Hibiscus Flower Beetle Control in Your Garden
Aethina concolor (Nitidulidae)
Aethina concolor (Nitidulidae)
Hibiscus Flower Beetle is a tiny native insect that has taken a liking to cultivated Hibiscus plants. The flower buds of Hibiscus are ideal places for Hibiscus Flower Beetle larvae to feed in safety. This feeding activity causes Hibiscus flowers to drop from the shrub. You can use this knowledge against the little pest. To break the life cycle simply pick up all fallen buds every few days and destroy them. This will significantly reduce the number of adult beetles later in the season.
Research has shown that adult beetles are attracted to white or light-coloured flowers. You could try trapping the beetles in white plastic containers part-filled with water and detergent laid on the ground near your Hibiscus plants. A more direct way would be to tap the beetles off the flowers straight into the soapy water. If you keep at it, you will significantly reduce their numbers and the amount of damage they cause.
Water and feed your Hibiscus plants appropriately, because healthy plants will bounce back from insect damage much more quickly than stressed pants. If you happen to prefer the darker flowering Hibiscus plants over the whites and other light flower colours, you are in luck – the Hibiscus Flower Beetle least prefers dark-coloured flowers.
The Hibiscus Flower Beetle (Aethina concolor) is a native pollen and nectar feeding beetle that may cause damage to the flowers of Hibiscus plants. The beetle is widely distributed in Australia, but is of most significance in the tropics and subtropics. Hibiscus Flower Beetle is a relatively common pest of cultivated Hibiscus plants in areas of southern Queensland and northern New South Wales.
The most significant damage caused by Hibiscus Flower Beetles occurs when adult beetles chew their way into Hibiscus flower buds to either feed on pollen and nectar, or for female beetles to lay their eggs.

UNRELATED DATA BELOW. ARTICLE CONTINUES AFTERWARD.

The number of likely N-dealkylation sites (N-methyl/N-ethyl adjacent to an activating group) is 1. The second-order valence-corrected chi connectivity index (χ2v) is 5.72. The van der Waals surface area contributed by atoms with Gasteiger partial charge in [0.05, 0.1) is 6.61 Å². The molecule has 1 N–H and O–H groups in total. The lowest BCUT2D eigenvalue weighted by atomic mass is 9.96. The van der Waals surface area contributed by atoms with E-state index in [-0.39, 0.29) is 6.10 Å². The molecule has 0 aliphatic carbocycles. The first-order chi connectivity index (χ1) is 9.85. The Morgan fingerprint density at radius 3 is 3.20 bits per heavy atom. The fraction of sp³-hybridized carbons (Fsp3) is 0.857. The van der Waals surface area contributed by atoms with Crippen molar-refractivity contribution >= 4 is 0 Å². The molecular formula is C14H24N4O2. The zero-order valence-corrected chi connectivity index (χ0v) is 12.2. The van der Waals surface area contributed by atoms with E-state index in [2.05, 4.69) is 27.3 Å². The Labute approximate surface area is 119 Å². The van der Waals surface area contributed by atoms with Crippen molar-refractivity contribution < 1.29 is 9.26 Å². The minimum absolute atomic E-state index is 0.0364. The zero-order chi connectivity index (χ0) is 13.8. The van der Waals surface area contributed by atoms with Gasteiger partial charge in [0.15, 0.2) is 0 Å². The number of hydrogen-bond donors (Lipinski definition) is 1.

Hibiscus Flower Beetle (Aethina concolor) is a member of the Nitidulidae family, which are collectively known as ‘sap beetles’. The Small Hive Beetle (Aethina tumida) – a notorious beekeeping pest - is a close relative of the Hibiscus Flower Beetle. The Nitidulidae family also includes beetles of the Carpophilus genus that are pests of fruits, nuts and grains.
The adult Hibiscus Flower Beetle is black to dark brown, oval-shaped and about 3.5 mm long. The upper surface of the body is covered in short golden hairs (setae).
Hibiscus Flower Beetle larvae are cream-coloured with brown heads and their bodies are tapered at both ends.
Female Hibiscus Flower Beetles burrow their way into Hibiscus flower buds to lay their eggs inside, where the larvae hatch and feed. The larvae usually complete most of their development within flower buds that have fallen to the ground and remain moist. If flower buds fall and dry out, the larvae don’t survive.
When mature, the larvae emerge from the flower buds and pupate in the soil. The entire life cycle can be completed in as little as two weeks during warm weather. There are many generations per year.
Hibiscus Flower Beetle mostly attack cultivated Hibiscus. They also may breed in weeds such as morning glory (Ipomoea indica) and bindweeds of the Calystegia genus.
Hibiscus Flower Beetles are pollen-feeding insects and may be seen in the flowers of other plants such as Magnolia but may not necessarily damage them.
Hibiscus Flower Beetle cause holes in petals. The damage is caused by beetles burrowing into opening buds to feed on pollen and nectar, or for female beetles to lay eggs.
Hibiscus Flower Beetles are often only noticed in open flowers with holes in the petals. Check the plant and for dropped buds under Hibiscus plants.
White and pale-coloured flowers are significantly more attractive to Hibiscus Flower Beetles. Consider planting darker varieties.
Do this every few days to prevent any larvae inside from reaching maturity.
Knock Hibiscus Flower Beetles you find on open Hibiscus flowers into a container of soapy water.
By controlling weeds, you will be removing any alternate hosts where pests can thrive.
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